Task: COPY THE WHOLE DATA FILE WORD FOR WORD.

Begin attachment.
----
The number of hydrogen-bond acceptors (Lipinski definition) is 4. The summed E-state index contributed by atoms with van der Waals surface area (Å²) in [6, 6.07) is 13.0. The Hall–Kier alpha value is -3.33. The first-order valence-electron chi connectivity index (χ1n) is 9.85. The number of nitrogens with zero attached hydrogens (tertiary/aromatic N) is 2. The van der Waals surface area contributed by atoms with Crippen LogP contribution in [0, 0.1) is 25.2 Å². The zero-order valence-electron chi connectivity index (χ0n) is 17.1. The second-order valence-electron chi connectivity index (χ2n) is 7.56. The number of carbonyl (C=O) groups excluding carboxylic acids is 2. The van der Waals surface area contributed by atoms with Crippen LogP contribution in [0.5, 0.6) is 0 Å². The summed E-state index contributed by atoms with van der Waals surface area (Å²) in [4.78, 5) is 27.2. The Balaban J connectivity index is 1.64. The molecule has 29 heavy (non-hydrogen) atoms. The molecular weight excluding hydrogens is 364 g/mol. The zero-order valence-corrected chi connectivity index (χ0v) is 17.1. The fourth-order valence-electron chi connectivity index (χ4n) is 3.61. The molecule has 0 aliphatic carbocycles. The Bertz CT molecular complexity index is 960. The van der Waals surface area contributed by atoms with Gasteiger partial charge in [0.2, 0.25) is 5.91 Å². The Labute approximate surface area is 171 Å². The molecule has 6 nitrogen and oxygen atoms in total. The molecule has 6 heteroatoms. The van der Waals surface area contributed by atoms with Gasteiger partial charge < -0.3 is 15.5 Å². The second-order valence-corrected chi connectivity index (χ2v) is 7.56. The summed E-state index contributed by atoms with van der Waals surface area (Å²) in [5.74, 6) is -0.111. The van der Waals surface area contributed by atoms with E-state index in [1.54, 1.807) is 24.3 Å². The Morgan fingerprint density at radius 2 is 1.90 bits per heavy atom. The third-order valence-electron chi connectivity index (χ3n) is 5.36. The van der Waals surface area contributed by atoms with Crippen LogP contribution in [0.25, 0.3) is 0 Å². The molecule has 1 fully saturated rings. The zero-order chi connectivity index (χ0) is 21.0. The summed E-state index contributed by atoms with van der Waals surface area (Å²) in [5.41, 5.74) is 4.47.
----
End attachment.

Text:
The number of hydrogen-bond acceptors (Lipinski definition) is 4. The summed E-state index contributed by atoms with van der Waals surface area (Å²) in [6, 6.07) is 13.0. The Hall–Kier alpha value is -3.33. The first-order valence-electron chi connectivity index (χ1n) is 9.85. The number of nitrogens with zero attached hydrogens (tertiary/aromatic N) is 2. The van der Waals surface area contributed by atoms with Crippen LogP contribution in [0, 0.1) is 25.2 Å². The zero-order valence-electron chi connectivity index (χ0n) is 17.1. The second-order valence-electron chi connectivity index (χ2n) is 7.56. The number of carbonyl (C=O) groups excluding carboxylic acids is 2. The van der Waals surface area contributed by atoms with Crippen LogP contribution in [0.5, 0.6) is 0 Å². The summed E-state index contributed by atoms with van der Waals surface area (Å²) in [4.78, 5) is 27.2. The Balaban J connectivity index is 1.64. The molecule has 29 heavy (non-hydrogen) atoms. The molecular weight excluding hydrogens is 364 g/mol. The zero-order valence-corrected chi connectivity index (χ0v) is 17.1. The fourth-order valence-electron chi connectivity index (χ4n) is 3.61. The molecule has 0 aliphatic carbocycles. The Bertz CT molecular complexity index is 960. The van der Waals surface area contributed by atoms with Gasteiger partial charge in [0.2, 0.25) is 5.91 Å². The Labute approximate surface area is 171 Å². The molecule has 6 nitrogen and oxygen atoms in total. The molecule has 6 heteroatoms. The van der Waals surface area contributed by atoms with Gasteiger partial charge < -0.3 is 15.5 Å². The second-order valence-corrected chi connectivity index (χ2v) is 7.56. The summed E-state index contributed by atoms with van der Waals surface area (Å²) in [5.74, 6) is -0.111. The van der Waals surface area contributed by atoms with E-state index in [1.54, 1.807) is 24.3 Å². The Morgan fingerprint density at radius 2 is 1.90 bits per heavy atom. The third-order valence-electron chi connectivity index (χ3n) is 5.36. The van der Waals surface area contributed by atoms with Crippen LogP contribution in [0.25, 0.3) is 0 Å². The molecule has 1 fully saturated rings. The zero-order chi connectivity index (χ0) is 21.0. The summed E-state index contributed by atoms with van der Waals surface area (Å²) in [5.41, 5.74) is 4.47.